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Why is Judaism “truth” to me?

November 5, 2015

sddrI recently received an email from a person, a Christian who has finally come to the fork in the road of his faith. He expressed to me his deep desire to get to the truth, to make a decision about which faith is true – is it Judaism, the faith of the Jewish people, or is it Christianity, the religion he has lived and breathed most of his life. He has been strongly leaning toward Judaism as being the world view with the keys to humanity’s purpose, meaning and its source of divine revelation. He asked me to give him my understanding as to why I consider Judaism to be truth.

Here’s my answer:

I am assuming that you don’t question G-d’s own existence. So, let’s start beyond that. I will be brief. Judaism is truth to me, because it’s the only faith that has revealed to the mankind the One Creator of the Universe, where as all other faiths before had a multiplicity of bizarre gods and idols made with human hands, worshiped their ancestors, animals, or rocks.

Judaism is truth to me, because G-d has preserved the Jewish people despite near constant persecution by the nations of the world and near-universal antisemitism.

Speaking of antisemitism – why have the Jews been hated so much throughout their long history, to the point that the greatest and bloodiest war humanity fought on this planet revolved around one madman’s quest to eliminate the Jewish people, specifically, from the face of the earth. And this considering the fact that Jews have contributed so much to humanity in virtually every human endeavor, just as G-d Himself predicted they will when he promised Abraham that “through you shall be blessed all the families of the earth and through your seed.” (Genesis 28:14)

Judaism is truth to me because it has influenced this world more than anything else, despite Jews constituting a tiny percentage of humanity. While some people are impressed with the numerical superiority of Christianity and Islam, they seem to forget that those two religions acknowledge, even if they distort or hate, Judaism and Jews as the very root of their belief systems. Indeed, Judaism will do very well without either Christianity or Islam, but neither one of those faiths would exist apart from Judaism – they are totally dependent on Jews and their history. If you remove Jews from the stories of those religions, they would collapse into a heap of useless rubble. [Which, by the way, helps explain why both of these religions have been and still very much are so antagonistic toward Judaism and its practitioners.]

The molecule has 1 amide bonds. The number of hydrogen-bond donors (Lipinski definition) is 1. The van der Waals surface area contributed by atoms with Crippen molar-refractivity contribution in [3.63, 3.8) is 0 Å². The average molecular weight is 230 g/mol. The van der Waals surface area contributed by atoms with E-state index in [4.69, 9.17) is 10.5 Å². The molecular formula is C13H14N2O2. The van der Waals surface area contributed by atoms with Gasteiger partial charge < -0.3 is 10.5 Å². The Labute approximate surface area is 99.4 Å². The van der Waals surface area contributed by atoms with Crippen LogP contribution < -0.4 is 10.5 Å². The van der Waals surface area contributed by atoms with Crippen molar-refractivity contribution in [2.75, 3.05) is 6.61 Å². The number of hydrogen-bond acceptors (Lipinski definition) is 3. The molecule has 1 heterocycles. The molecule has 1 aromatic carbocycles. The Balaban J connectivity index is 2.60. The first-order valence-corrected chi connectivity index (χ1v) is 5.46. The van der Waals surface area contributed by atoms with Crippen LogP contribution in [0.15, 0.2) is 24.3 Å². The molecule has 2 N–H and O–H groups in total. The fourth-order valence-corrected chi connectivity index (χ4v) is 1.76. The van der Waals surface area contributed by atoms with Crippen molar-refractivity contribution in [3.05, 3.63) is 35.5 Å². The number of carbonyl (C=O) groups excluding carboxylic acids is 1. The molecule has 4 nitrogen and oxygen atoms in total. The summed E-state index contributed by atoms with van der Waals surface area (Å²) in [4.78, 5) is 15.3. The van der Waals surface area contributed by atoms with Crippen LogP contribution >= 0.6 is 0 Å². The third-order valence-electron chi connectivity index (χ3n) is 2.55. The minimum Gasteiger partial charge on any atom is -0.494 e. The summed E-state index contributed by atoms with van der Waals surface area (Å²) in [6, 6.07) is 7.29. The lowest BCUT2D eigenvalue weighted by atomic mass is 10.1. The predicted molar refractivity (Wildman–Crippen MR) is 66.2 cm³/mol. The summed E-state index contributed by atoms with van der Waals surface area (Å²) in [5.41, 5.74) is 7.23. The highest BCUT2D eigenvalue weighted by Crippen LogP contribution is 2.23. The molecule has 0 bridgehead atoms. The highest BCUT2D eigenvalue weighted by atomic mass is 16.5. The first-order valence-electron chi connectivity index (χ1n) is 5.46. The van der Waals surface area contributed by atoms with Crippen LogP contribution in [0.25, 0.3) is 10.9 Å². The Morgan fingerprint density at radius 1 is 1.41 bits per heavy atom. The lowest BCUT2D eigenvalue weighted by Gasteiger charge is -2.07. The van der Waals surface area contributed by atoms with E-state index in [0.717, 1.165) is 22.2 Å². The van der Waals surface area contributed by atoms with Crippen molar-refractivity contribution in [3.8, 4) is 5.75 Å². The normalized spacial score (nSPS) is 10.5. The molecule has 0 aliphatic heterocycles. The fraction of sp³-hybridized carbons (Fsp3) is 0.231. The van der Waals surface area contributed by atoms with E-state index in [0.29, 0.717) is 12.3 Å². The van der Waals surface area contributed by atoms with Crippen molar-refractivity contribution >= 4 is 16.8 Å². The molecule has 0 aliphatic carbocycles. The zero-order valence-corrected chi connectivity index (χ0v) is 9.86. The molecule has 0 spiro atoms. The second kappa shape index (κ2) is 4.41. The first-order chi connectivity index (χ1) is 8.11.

Judaism is truth to me, because unlike either Islam or Christianity, its prophecies actually come to pass. (where’s as Jesus’ own prophecies have failed). The rebirth of Israel in 1948, at the very time when the existence of the Jews as a people was teetering on collapse due to wholesale murder of 1/3 of all of worlds Jews, and the subsequent regathering of the Jewish people after 2,000 years of painful exile and multiple spectacular defeats at the hands of the new nation of numerically and technologically superior Arab armies is one breathtaking example. Just as the G-d of the Jews has predicted:

Therefore say: ‘This is what the Sovereign L-rd says: I will gather you from the nations and bring you back from the countries where you have been scattered, and I will give you back the land of Israel again.’ (Ezekiel 11:17)

“and I will bring my people Israel back from exile. “They will rebuild the ruined cities and live in them. They will plant vineyards and drink their wine; they will make gardens and eat their fruit.” (Amos 9:14)

There’s a lot more to say, if it weren’t for the lack of time.

As for why I think that Christianity is a bad choice for anyone, I’ve written extensively about this on my blog. You can start here.

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20 Comments leave one →
  1. Concerned Reader permalink
    November 5, 2015 12:52 pm

    Gene, using the state of Israel (a secular democracy) as a sign of promise and prophetic fulfillment is a bit of a stretch I’m sorry to say. There is not a halachic state in Israel, so its not exactly prophetic. Also, isn’t it troubling for you to claim Christianity and Islam as a type of achievement of Judaism’s history if these beliefs are antithetical to your belief system?

    Saying “our prophecies came true, while theirs haven’t” is extremely shaky ground, as even Torah says the false prophet can work signs. Personally, I think Judaism’s moral center is what gives it its truth value.

    Judaism tells you not to worship humans, (and that includes your leaders,) so there is no “render unto Caesar” advocated if there is an unjust circumstance. I tended not to rest my beliefs on miracles, even when I was Christian, because miracles can’t tell you the truth. Every faith can claim miracles for itself and has very little evidence to show people. What proves a genuine movement is the fruit it has borne.